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Relevant editorials from various news-sites.

Creativity Cannot Be Hurried - by Karen Armstrong

Jagat - Sun, 25 Apr 2004 17:31:02 +0530

For those not familiar with Karen Armstrong, she is (as she mentions in the article) a former nun who has written a number of good historical books on the Abrahamic religions. She has recently written a memoir, which is of interest to us because of her post-cultic (in this case the Catholic Church) reflections. Some of these are outlined here. Anyone interested in commenting on this article should post HERE in the "Letters from Readers" forum. I have highlighted some statements that I think are insightful or that resonate with me personally.

Creativity cannot be hurried

Are our powers of reflection atrophying in the electronic age?

Karen Armstrong -- Saturday April 24, 2004 -- The Guardian
The government has indicated that in five years' time, students will probably take their national tests and GCSE and A-level exams on screen at a computer, and get their results within seven to 10 working days. No examination system is perfect, and in matters of the mind there is a natural tendency to resist new technology. Socrates opposed the introduction of writing, believing that it would ruin memory and oral tradition. Nevertheless, this method of instant assessment raises questions about the way we acquire and evaluate knowledge in the electronic age.

Socrates had a point. Nobody would be without writing, which has wondrously altered the way we think, but our mnemonic powers have certainly declined. Before the advent of literacy, Buddhist monks memorised entire scriptures; Brahmin priests could chant huge portions of the Rig Veda with perfect intonation long after its archaic language had become incomprehensible; and bards effortlessly recited massive epics. Today most of us are incapable of such feats, and our memories are likely to deteriorate still further now that so much information is available at the click of a mouse.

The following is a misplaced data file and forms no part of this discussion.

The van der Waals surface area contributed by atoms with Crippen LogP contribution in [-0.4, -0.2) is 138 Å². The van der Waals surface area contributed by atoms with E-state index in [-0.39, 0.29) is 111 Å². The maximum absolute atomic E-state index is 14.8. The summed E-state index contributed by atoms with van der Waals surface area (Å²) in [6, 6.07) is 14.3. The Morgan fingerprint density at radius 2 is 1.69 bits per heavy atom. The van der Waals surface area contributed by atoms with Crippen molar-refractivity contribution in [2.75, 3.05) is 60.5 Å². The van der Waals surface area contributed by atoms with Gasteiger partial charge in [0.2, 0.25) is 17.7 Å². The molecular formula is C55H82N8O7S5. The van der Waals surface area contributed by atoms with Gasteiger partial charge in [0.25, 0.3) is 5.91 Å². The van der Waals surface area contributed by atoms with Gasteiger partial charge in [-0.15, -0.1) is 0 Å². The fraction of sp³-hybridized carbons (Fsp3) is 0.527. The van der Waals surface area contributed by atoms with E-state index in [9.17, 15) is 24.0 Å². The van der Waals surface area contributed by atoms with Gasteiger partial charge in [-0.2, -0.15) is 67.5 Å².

Nobody would be without either writing or computers, but the undoubted advance that they represent is also a loss. Poems memorised in youth become an intimate part of our interior world, and our relationship to knowledge changes when it is a living presence in our minds. In an interview last week, Sir Michael Atiyah, the winner of the prestigious Abel prize for mathematics, explained that he often writes nothing at all in the course of a hard day's work, and that in maths there are few facts to master. "I just think ... and think." He lives with his ideas, carrying them wherever he goes - on a train, a bus, even while asleep - for days, weeks and years, making apparently little discernible progress, but waiting confidently for what he calls "vision".

The proposed e-assessment of schoolchildren will almost certainly be faster and more flexible. But speed and efficiency are not everything. Some kinds of insight only emerge after a long period of patient attention. Poets and writers insist that the creative process cannot be hurried. Keats called it negative capability, "when a man is capable of being in uncertainties, mysteries, doubts, without any irritable reaching after fact and reason". At a time when knowledge is almost instantaneously achieved and habitually geared to productivity, many would find this apparent passivity alien.

Use it or lose it. Our contemplative faculties may now be atrophying in the same way as our memories, and this bodes ill for our creativity. Not only are certain kinds of thinking impossible at top speed, they also require solitude and silence, which are difficult to achieve in a world where, to quote Philip Larkin, "all virtue is social" and where people increasingly find it hard to take a country walk without a mobile phone.